I came across an article about some guy shopping for a new Intel CPU.
“It should in theory be simple; get the most expensive processor in a given price bracket/model range, and it’ll be the best. That means getting a Core i7 2600 variant.”
Is that guy locked-in or what? At the same time that he wants Intel’s most expensive processor, he writes:
“This is going to be a major upgrade. I’m going to keep my hard disk, beloved Dell clicky keyboard, and twin Dell U2410 monitors, but everything else is going to go; motherboard, CPU, RAM, video card, TV tuner, optical drive, and case are all up for replacement. Optical drive, too; I have enough old games on CD and DVD that ditching optical media isn’t really viable yet.”
He uses a single hard drive although he wants to use a SSD to cache it. That CPU will be idling most of the time and he will be living with the I/O bottleneck to his storage forever. He does not even consider benchmarks. He just allows Intel to tell him what the best processor is and what its price should be. He does not even consider a CPU from AMD or a cluster of CPUs.
NCIX has AMD X6 3.3gHz 10MB cache for $189. Intel’s Core i7 990X 3.46gHz 12 MB cache X6 sells for $1000+. According to Tom’s Hardware, the expensive Intel chip scores 601 on PCMark while the cheaper AMD chip scores 525 (single core test run at 3gHz). What fool pays 5X as much for 15% more performance and power-consumption??? Tom’s reviews the chip he wanted here.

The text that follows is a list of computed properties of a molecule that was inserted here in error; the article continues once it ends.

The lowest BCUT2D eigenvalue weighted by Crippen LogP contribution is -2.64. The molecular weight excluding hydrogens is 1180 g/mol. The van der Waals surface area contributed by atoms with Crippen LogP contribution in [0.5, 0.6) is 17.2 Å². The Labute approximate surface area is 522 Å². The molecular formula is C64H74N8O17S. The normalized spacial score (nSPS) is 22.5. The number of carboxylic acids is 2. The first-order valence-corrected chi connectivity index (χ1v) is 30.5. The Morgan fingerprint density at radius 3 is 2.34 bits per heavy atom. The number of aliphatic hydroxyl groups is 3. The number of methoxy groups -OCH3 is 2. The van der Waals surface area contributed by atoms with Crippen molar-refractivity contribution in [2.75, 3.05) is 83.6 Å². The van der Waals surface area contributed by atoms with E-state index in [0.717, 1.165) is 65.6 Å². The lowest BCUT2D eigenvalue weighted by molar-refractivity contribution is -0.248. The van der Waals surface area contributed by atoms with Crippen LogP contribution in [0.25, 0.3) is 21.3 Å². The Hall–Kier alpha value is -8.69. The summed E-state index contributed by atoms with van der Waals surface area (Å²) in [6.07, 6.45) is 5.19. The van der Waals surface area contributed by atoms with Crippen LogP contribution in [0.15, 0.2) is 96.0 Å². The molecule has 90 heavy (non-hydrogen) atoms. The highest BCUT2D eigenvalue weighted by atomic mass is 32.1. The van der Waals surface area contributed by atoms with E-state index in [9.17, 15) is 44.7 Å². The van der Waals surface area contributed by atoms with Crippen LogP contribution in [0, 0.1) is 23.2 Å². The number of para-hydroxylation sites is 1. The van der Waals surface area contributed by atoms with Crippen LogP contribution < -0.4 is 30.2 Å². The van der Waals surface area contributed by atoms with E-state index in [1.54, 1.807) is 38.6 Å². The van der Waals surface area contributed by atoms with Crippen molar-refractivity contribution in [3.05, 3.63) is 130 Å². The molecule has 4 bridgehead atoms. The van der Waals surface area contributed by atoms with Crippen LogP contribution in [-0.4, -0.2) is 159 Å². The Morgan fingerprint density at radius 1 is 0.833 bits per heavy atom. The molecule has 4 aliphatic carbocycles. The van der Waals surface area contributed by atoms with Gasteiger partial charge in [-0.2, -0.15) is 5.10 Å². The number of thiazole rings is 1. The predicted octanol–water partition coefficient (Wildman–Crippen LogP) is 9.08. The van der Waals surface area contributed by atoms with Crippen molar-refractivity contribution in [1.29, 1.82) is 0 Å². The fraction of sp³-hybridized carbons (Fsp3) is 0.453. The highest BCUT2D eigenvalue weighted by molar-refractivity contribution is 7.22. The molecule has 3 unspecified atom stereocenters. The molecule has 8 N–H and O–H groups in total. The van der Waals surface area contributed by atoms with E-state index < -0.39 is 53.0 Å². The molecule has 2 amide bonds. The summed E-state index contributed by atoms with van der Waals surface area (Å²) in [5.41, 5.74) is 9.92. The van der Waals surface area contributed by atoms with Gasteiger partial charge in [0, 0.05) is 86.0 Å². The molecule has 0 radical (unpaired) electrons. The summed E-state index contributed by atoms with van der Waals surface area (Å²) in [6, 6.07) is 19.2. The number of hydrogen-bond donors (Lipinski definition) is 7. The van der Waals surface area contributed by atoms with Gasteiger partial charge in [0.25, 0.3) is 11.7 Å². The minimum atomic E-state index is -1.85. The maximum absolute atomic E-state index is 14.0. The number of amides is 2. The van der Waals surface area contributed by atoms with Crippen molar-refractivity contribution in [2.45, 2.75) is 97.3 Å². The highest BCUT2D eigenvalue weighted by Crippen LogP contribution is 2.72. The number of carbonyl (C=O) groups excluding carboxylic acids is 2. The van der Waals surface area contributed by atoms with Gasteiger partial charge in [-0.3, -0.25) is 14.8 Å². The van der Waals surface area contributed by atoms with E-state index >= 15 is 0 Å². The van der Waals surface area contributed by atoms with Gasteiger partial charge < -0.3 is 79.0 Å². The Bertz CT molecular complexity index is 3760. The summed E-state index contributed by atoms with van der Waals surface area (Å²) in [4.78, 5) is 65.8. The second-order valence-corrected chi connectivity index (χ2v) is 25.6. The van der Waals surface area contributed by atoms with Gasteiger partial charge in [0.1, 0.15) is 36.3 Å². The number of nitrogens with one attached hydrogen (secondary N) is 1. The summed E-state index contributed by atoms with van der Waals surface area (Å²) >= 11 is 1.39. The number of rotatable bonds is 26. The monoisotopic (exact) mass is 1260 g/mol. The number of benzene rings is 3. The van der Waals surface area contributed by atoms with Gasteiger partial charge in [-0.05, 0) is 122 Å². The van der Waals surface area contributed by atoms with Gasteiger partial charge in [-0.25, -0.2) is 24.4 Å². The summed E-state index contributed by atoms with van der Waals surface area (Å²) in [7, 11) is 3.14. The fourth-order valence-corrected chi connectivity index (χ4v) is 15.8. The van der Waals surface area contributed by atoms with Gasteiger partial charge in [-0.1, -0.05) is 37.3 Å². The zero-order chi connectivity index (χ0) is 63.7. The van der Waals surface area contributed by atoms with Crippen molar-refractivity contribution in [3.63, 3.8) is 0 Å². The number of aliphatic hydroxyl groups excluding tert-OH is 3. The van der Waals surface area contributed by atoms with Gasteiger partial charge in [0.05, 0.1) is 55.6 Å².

On top of this, he uses that other OS. Presumably he bought a retail licensed version so he can legally move the software to the new machine with his hard drive.
Consider the pricing of that other OS:
- Ultimate – $220
- Pro – $200
- Home Premium – $120
That’s all for the same OS, retail, you know the system that manages your resources: RAM, CPU, network, storage… Then there’s the OEM version which somehow gives you less…
GNU/Linux makes life so much easier. There is no plethora of prices. One price gets you the world, $0, or close to it. Imagine what hardware you could buy with that $100-$200 saved on the software? Imagine what a second hard drive would do for this guy. Even with an SSD, he will have to seek often and two heads can seek faster than one. Two can also transfer faster than one. Imagine what another few gB of RAM would do for him or extra NICs or … You get the idea. You can get the same performance for less or get more for the same money using GNU/Linux.